America is not as divided as the pundits would have us believe. Our perceived disagreement stems from a tendency to miss the forest for the trees. We get too bogged down in the minutiae of policy, and in the process we overlook the fact that regardless of ideology, we all yearn for a stronger and safer country that aspires to fulfill its fundamental ideals.
At an hour when those ideals have been disregarded in the name of security from an amorphous enemy, America needs a leader who can inspire us to reclaim the American dream that at times appears out of reach. At first glance, this notion may appear vague, too lofty and idealistic. But at times of great peril, it has taken a leader with a bit of faith and imagination coupled with informed pragmatism to achieve that which seemed impossible. Our president must be well-equipped to fight the cynics who call our hopes false and to inspire us to embrace a promising future. That leader is Senator Barack Obama.
His opponents label him inexperienced, even naïve. But they seem to forget that we’re talking about a brilliant man who was raised in the U.S. and overseas, navigated the beleaguered streets of Chicago as a community organizer, graduated magna cum laude from Harvard Law School and lead several reforms as a state legislator and United States Senator. They also neglect to mention that Obama has more elected experience than Senator Hillary Clinton, his rival for the Democratic nomination. But let’s not fool ourselves—no one is sufficiently prepared to walk into the oval office and become leader of the free world on day one. All we can ask is that he or she has demonstrated good judgment and a vision to grow with the responsibilities of the office.
Obama demonstrated this leadership and judgment when, during a bid for his Senate seat, he made the politically unpopular decision to publicly oppose the war in Iraq. He did so along with many experts who said that invading Iraq would lead to an occupation of indeterminate length, cost and consequences. And while others failed to ask the tough questions and took President Bush at his word, Obama made the right decision, suggesting that we focus on the threat of global terrorism. With this courageous stand, Obama displayed a kind of prescience that can only come from knowledge and experience.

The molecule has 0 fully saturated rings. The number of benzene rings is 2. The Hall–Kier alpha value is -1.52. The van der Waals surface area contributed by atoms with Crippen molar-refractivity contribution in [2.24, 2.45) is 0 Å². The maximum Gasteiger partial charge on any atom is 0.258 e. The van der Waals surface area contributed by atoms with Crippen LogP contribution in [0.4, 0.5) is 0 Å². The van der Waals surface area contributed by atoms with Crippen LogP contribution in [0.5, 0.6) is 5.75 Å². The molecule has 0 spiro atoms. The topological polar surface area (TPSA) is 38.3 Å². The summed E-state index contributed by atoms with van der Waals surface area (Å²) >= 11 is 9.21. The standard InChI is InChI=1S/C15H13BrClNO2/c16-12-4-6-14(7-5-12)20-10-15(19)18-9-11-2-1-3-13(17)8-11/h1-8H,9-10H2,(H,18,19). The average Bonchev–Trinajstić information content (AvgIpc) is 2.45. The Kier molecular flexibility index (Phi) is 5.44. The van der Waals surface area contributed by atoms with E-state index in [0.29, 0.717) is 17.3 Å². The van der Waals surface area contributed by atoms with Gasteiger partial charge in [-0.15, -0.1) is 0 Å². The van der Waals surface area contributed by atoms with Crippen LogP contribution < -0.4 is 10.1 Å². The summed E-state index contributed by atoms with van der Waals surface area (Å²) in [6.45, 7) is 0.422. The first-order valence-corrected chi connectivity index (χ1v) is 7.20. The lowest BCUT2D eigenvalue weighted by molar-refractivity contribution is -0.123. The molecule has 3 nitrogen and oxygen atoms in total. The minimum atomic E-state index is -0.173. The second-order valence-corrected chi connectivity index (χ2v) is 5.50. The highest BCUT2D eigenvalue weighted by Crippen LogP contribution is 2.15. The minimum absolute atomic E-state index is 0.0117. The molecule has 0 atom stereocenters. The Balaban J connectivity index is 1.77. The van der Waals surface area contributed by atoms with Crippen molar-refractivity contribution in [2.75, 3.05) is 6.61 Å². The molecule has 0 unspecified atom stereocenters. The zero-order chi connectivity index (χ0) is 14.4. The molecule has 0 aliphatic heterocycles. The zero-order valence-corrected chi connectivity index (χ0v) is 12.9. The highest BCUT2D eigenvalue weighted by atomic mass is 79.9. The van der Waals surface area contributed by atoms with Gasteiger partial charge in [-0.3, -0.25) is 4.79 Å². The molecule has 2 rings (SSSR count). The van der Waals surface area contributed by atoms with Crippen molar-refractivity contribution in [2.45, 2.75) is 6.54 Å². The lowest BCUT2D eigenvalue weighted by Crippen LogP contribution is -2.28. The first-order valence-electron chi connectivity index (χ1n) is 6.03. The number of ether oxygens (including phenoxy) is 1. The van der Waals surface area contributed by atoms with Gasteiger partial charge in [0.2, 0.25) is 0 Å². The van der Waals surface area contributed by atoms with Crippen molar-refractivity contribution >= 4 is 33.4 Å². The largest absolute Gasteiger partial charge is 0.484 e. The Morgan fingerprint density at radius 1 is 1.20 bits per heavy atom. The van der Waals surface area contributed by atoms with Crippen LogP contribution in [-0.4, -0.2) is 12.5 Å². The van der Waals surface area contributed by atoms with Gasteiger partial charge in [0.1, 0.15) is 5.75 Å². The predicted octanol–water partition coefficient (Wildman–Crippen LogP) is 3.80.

One ought not to vote for Clinton solely based on the contention that she is better suited to keep our country secure. As a member of the Senate Foreign Relations Committee, Obama has a comprehensive grasp of the need to confront our enemies, build relationships with our allies and capitalize on a rapidly globalizing economy. Moreover, he offers a unique opportunity to change the face of America, and change how we’re perceived around the globe. Imagine how a nine-year-old, Madrasa-educated child would look at America if a biracial man named Barack Obama were elected president of a country only a few decades removed from legal segregation. Perhaps he’d have a different concept of the American dream than his friends and family. Maybe he’d become convinced, and rightly so, that America has indeed changed—that we are no longer the country that he was taught to fear and loathe.
Inspiration goes a long way, and creative imagination is necessary for progress. Let us transcend our differences and unite in the pursuit of a common purpose. Let us not begrudgingly accept what is, but work for what ought to be. Let us fight to make healthcare and education a right, ushering in a generation of healthy, informed Americans. Let us restore habeas corpus and preserve America’s fundamental principles of justice, liberty and equality. Let us fight for a clean energy future, cherishing God’s gift and saving the world for our future offspring. We must shed our inhibitions, our fears and cold conventionality, and bind together to heal our nation. This opportunity may not come again during our lifetimes. It is absolutely imperative that we elect Obama as President. I trust that we will.